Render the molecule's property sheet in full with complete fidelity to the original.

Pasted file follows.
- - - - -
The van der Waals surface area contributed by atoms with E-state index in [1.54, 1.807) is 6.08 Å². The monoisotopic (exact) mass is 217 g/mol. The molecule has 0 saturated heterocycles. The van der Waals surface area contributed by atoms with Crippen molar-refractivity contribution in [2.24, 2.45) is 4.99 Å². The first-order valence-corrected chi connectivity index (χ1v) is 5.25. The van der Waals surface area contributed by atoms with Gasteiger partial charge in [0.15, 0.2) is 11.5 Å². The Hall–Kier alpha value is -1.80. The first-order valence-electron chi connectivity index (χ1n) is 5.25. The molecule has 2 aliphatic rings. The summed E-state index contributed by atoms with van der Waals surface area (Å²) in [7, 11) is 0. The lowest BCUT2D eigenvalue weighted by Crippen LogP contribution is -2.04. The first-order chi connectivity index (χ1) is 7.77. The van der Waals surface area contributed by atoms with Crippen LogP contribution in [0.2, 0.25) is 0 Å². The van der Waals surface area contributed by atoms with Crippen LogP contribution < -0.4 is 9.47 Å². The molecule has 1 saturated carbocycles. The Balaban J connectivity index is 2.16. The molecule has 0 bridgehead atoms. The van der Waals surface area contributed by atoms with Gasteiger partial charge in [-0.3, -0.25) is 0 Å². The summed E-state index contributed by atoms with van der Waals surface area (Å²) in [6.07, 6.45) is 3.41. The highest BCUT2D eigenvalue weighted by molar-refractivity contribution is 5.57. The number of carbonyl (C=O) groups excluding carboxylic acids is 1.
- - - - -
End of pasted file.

The van der Waals surface area contributed by atoms with E-state index in [1.54, 1.807) is 6.08 Å². The monoisotopic (exact) mass is 217 g/mol. The molecule has 0 saturated heterocycles. The van der Waals surface area contributed by atoms with Crippen molar-refractivity contribution in [2.24, 2.45) is 4.99 Å². The first-order valence-corrected chi connectivity index (χ1v) is 5.25. The van der Waals surface area contributed by atoms with Gasteiger partial charge in [0.15, 0.2) is 11.5 Å². The Hall–Kier alpha value is -1.80. The first-order valence-electron chi connectivity index (χ1n) is 5.25. The molecule has 2 aliphatic rings. The summed E-state index contributed by atoms with van der Waals surface area (Å²) in [7, 11) is 0. The lowest BCUT2D eigenvalue weighted by Crippen LogP contribution is -2.04. The first-order chi connectivity index (χ1) is 7.77. The van der Waals surface area contributed by atoms with Crippen LogP contribution in [0.2, 0.25) is 0 Å². The van der Waals surface area contributed by atoms with Crippen LogP contribution < -0.4 is 9.47 Å². The molecule has 1 saturated carbocycles. The Balaban J connectivity index is 2.16. The molecule has 0 bridgehead atoms. The van der Waals surface area contributed by atoms with Gasteiger partial charge in [-0.3, -0.25) is 0 Å². The summed E-state index contributed by atoms with van der Waals surface area (Å²) in [6.07, 6.45) is 3.41. The highest BCUT2D eigenvalue weighted by molar-refractivity contribution is 5.57. The number of carbonyl (C=O) groups excluding carboxylic acids is 1.